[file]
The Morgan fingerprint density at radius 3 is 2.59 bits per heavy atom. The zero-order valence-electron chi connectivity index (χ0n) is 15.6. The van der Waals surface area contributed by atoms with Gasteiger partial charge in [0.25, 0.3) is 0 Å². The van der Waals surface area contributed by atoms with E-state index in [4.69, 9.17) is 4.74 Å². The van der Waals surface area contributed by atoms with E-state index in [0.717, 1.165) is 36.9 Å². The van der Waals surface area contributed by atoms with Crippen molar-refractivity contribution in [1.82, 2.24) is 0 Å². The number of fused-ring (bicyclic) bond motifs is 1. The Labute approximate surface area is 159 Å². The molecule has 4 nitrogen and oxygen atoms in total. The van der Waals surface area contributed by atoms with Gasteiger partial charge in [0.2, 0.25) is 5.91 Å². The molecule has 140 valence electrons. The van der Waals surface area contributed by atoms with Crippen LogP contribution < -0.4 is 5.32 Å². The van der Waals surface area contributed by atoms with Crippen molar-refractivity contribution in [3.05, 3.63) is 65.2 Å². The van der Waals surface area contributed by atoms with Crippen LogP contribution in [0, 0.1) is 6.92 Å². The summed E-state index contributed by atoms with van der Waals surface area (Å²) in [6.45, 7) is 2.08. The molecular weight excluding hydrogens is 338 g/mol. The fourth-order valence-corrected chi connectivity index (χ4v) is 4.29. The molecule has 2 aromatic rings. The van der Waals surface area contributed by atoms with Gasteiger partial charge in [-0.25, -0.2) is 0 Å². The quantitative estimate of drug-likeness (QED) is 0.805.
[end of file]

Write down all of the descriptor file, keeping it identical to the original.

The Morgan fingerprint density at radius 3 is 2.59 bits per heavy atom. The zero-order valence-electron chi connectivity index (χ0n) is 15.6. The van der Waals surface area contributed by atoms with Gasteiger partial charge in [0.25, 0.3) is 0 Å². The van der Waals surface area contributed by atoms with E-state index in [4.69, 9.17) is 4.74 Å². The van der Waals surface area contributed by atoms with E-state index in [0.717, 1.165) is 36.9 Å². The van der Waals surface area contributed by atoms with Crippen molar-refractivity contribution in [1.82, 2.24) is 0 Å². The number of fused-ring (bicyclic) bond motifs is 1. The Labute approximate surface area is 159 Å². The molecule has 4 nitrogen and oxygen atoms in total. The van der Waals surface area contributed by atoms with Gasteiger partial charge in [0.2, 0.25) is 5.91 Å². The molecule has 140 valence electrons. The van der Waals surface area contributed by atoms with Crippen LogP contribution < -0.4 is 5.32 Å². The van der Waals surface area contributed by atoms with Crippen molar-refractivity contribution in [3.05, 3.63) is 65.2 Å². The van der Waals surface area contributed by atoms with Crippen LogP contribution in [0, 0.1) is 6.92 Å². The summed E-state index contributed by atoms with van der Waals surface area (Å²) in [6.45, 7) is 2.08. The molecular weight excluding hydrogens is 338 g/mol. The fourth-order valence-corrected chi connectivity index (χ4v) is 4.29. The molecule has 2 aromatic rings. The van der Waals surface area contributed by atoms with Gasteiger partial charge in [-0.25, -0.2) is 0 Å². The quantitative estimate of drug-likeness (QED) is 0.805.